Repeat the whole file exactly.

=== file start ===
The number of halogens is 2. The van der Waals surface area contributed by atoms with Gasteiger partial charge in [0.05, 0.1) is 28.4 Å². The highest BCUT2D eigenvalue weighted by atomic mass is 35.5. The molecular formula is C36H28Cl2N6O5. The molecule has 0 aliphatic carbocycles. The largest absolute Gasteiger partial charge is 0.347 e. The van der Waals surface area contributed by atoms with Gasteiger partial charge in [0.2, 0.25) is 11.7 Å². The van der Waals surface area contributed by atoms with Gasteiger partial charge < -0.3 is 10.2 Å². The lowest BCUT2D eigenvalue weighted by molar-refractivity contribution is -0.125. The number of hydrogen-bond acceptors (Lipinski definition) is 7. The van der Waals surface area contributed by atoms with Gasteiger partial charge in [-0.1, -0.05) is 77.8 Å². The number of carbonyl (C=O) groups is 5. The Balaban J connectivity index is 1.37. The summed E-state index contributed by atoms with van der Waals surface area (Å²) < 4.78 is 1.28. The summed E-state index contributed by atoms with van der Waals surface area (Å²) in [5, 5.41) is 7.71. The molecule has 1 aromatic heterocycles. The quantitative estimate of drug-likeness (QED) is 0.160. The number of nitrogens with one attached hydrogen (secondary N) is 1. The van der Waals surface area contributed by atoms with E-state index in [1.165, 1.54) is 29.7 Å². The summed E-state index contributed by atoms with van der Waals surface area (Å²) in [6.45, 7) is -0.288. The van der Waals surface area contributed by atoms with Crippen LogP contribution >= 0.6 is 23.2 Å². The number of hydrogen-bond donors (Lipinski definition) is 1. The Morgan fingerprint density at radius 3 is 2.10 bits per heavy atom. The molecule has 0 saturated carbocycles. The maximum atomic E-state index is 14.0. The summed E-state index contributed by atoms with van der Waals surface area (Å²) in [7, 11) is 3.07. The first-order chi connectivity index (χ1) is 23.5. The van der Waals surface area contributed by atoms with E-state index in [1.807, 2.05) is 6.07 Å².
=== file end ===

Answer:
The number of halogens is 2. The van der Waals surface area contributed by atoms with Gasteiger partial charge in [0.05, 0.1) is 28.4 Å². The highest BCUT2D eigenvalue weighted by atomic mass is 35.5. The molecular formula is C36H28Cl2N6O5. The molecule has 0 aliphatic carbocycles. The largest absolute Gasteiger partial charge is 0.347 e. The van der Waals surface area contributed by atoms with Gasteiger partial charge in [0.2, 0.25) is 11.7 Å². The van der Waals surface area contributed by atoms with Gasteiger partial charge < -0.3 is 10.2 Å². The lowest BCUT2D eigenvalue weighted by molar-refractivity contribution is -0.125. The number of hydrogen-bond acceptors (Lipinski definition) is 7. The van der Waals surface area contributed by atoms with Gasteiger partial charge in [-0.1, -0.05) is 77.8 Å². The number of carbonyl (C=O) groups is 5. The Balaban J connectivity index is 1.37. The summed E-state index contributed by atoms with van der Waals surface area (Å²) < 4.78 is 1.28. The summed E-state index contributed by atoms with van der Waals surface area (Å²) in [5, 5.41) is 7.71. The molecule has 1 aromatic heterocycles. The quantitative estimate of drug-likeness (QED) is 0.160. The number of nitrogens with one attached hydrogen (secondary N) is 1. The van der Waals surface area contributed by atoms with E-state index in [1.165, 1.54) is 29.7 Å². The summed E-state index contributed by atoms with van der Waals surface area (Å²) in [6.45, 7) is -0.288. The van der Waals surface area contributed by atoms with Crippen LogP contribution >= 0.6 is 23.2 Å². The number of hydrogen-bond donors (Lipinski definition) is 1. The Morgan fingerprint density at radius 3 is 2.10 bits per heavy atom. The molecule has 0 saturated carbocycles. The maximum atomic E-state index is 14.0. The summed E-state index contributed by atoms with van der Waals surface area (Å²) in [7, 11) is 3.07. The first-order chi connectivity index (χ1) is 23.5. The van der Waals surface area contributed by atoms with E-state index in [1.807, 2.05) is 6.07 Å².